Fingal's Cave, Staffa, Inner Hebrides, Scotland
signed and dated 'N Pocock 1792' (lower left)
pencil, pen and ink and watercolour on paper
12 x 1618 in. (30.5 x 41 cm.)
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Lot Essay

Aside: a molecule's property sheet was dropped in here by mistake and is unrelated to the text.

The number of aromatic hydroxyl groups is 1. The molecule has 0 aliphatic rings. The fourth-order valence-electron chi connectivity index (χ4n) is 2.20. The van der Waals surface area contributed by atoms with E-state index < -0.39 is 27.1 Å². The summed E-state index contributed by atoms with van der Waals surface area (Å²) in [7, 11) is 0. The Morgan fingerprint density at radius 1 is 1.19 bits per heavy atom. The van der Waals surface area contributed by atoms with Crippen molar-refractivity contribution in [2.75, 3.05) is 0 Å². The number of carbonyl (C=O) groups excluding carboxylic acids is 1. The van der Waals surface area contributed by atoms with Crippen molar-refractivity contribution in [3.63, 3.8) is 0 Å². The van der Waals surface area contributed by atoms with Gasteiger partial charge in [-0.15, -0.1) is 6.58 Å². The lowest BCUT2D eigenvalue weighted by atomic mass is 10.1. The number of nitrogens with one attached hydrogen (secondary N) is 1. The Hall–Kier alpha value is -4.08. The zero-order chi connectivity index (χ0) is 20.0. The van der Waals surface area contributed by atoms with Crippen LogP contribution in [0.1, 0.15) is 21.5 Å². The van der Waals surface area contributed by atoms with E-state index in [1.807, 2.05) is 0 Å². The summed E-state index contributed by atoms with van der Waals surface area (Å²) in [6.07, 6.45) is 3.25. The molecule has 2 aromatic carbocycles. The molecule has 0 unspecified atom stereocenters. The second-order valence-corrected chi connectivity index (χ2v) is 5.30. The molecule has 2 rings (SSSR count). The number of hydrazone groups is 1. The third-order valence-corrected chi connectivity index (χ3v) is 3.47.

Fingal's Cave, on the uninhabited island of Staffa, got its name from the eponymous hero of an epic poem by 18th Century poet-historian James Macpherson. Rediscovered by Sir Joseph Banks (1743-1820) in 1772 as he travelled to Iceland via the Hebrides, it became popular with adventurers and explorers, and the subject of both art and literature, becoming something of a pilgrimage for followers of the Romantic Movement. John Cleveley the younger (1747-1786) was the draughtsman on Banks's expedition, and made several drawings of the Cave which were reproduced as engravings, but it did not become more widely popular until the early 19th Century. Pocock's views are some of the earliest watercolours of it. It was depicted by Turner in 1832 (Yale Center for British Art). Dr Johnson and Mr Boswell had visited in 1773, as part of their well-recorded Hebridean journey, but it was the visits of William Wordsworth, Lord Tennyson, John Keats (1818), Queen Victoria (1847) and Felix Mendelssohn (1829) which really secured its status as a romantic destination.

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